Buenos Aires is often referred to as the “Paris of Latin America.” With its rich culture, intricate architecture, and narrow cobblestone streets, it is easy to see the influence European settlers have had on this port town. The city is nestled along the Rio de la Plata in the Northeastern corner of the country and acts as one of South America’s largest ports. Because of this, Buenos Aires is an epicenter of business, finance, and manufacturing, as well as art, music, and literature. There are many opportunities for people looking to experience a vibrant, new culture while gaining professional experience.

Photo credit: Juanedc.

Just after the turn of the century, Argentina faced one of the most devastating economic collapses in history. Recovery has been slow but steady, and while inflation remains a problem throughout the country, business in Buenos Aires is thriving. Much of the city’s wealth is derived from the imports and exports moving through the port. It is Buenos Aires’ booming service industry though that brings many expats and interns to the city. Those interested in interning in Buenos Aires can likely find a position in any field. Here are some of the most popular...

  • Business & Marketing: As the country's main hub for imports and exports, Buenos Aires is home to many major international and domestic companies and brands. Since the economic collapse, Buenos Aires has seen slow, but steady, business growth, especially in manufacturing. There are many products made, marketed and exported from Buenos Aires, creating lots of internship opportunities for students looking to work with world-class businesses.
  • Finance: Ten years after Argentina’s financial crisis, there are many interesting and unique opportunities for interns in Buenos Aires. From working with major financial corporations to teaching basic financial and accounting concepts to aspiring entrepreneurs in economically marginalized communities. Because the majority of the country’s banking and business happens here, there is an array of opportunities for interns.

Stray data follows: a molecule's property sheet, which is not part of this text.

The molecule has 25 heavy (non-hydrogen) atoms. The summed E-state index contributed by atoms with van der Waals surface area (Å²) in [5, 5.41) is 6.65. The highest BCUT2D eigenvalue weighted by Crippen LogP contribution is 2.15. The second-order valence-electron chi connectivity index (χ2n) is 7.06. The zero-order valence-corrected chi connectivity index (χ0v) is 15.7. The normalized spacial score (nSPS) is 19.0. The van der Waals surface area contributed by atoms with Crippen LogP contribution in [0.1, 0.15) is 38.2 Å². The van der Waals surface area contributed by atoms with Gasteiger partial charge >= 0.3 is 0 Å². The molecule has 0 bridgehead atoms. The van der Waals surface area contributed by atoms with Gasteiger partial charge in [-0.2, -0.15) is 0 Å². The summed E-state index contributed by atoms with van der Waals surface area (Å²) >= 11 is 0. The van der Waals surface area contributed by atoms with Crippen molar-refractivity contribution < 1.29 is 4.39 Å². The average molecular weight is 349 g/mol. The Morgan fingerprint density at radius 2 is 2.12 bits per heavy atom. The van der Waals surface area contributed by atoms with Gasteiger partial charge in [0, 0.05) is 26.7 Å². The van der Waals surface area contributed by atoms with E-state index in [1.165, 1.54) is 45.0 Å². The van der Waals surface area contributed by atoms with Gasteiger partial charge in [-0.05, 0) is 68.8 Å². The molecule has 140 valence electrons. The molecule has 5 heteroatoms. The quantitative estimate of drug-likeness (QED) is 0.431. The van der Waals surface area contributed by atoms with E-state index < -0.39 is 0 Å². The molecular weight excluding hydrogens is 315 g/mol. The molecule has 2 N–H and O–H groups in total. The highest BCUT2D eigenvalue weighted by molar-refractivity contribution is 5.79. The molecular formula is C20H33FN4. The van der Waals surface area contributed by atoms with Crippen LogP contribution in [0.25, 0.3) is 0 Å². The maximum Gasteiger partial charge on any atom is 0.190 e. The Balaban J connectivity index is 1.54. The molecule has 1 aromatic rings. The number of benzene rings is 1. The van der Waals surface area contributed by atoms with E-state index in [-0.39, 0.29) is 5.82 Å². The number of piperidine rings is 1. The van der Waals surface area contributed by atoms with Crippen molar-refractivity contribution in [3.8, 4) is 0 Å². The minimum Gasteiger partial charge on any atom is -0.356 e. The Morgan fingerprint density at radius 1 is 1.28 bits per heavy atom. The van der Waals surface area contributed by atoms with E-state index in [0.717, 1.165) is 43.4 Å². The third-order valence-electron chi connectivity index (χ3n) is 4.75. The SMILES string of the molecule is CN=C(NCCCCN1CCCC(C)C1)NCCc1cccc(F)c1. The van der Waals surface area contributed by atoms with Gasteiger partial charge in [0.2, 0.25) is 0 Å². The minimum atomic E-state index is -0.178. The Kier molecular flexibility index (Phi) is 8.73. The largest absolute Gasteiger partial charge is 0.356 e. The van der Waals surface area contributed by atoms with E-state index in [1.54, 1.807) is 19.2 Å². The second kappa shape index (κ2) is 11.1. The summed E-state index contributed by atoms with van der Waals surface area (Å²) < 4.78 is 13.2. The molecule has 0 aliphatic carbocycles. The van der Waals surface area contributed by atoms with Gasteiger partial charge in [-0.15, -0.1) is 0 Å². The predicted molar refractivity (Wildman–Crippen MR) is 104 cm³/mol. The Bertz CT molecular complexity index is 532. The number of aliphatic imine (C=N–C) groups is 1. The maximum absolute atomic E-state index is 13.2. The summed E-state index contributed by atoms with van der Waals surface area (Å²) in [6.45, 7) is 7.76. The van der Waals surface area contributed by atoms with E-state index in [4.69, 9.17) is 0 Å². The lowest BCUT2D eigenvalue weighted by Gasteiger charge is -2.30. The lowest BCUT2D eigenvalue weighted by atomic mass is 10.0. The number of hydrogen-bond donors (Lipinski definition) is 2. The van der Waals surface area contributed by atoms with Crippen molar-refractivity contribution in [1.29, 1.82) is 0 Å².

• Journalism & Media: Buenos Aires is home to many Spanish and English language publications. The city's history of social activism and governmental participation has lent itself to a strong, prominent media. There are lots of opportunities for interns in the public and non-profit sectors, especially those with good Spanish skills.
  • Social Development: Despite being a very modern and forward-thinking city, Buenos Aires still sees much social inequality and financial disparity. For those looking to work in the non-profit or social sector, there are countless charities and non-governmental organizations working to improve access to education, healthcare, equal rights. Buenos Aires is a very socially active city, providing many opportunities for prospective interns.

When and Where to Look for an Internship:

There are many avenues one can take in finding an internship in Buenos Aires. It is possible to find these opportunities on your own through various job listings and companies, but many prefer to go through internship placement programs. These programs will not only help you find an internship in your desired field, but also typically offer an orientation upon arrival, pick up and drop off from the airport, cultural excursions, accommodations, and language classes. Most placement programs require a fee for their services, but many interns find that it is worth the extra investment.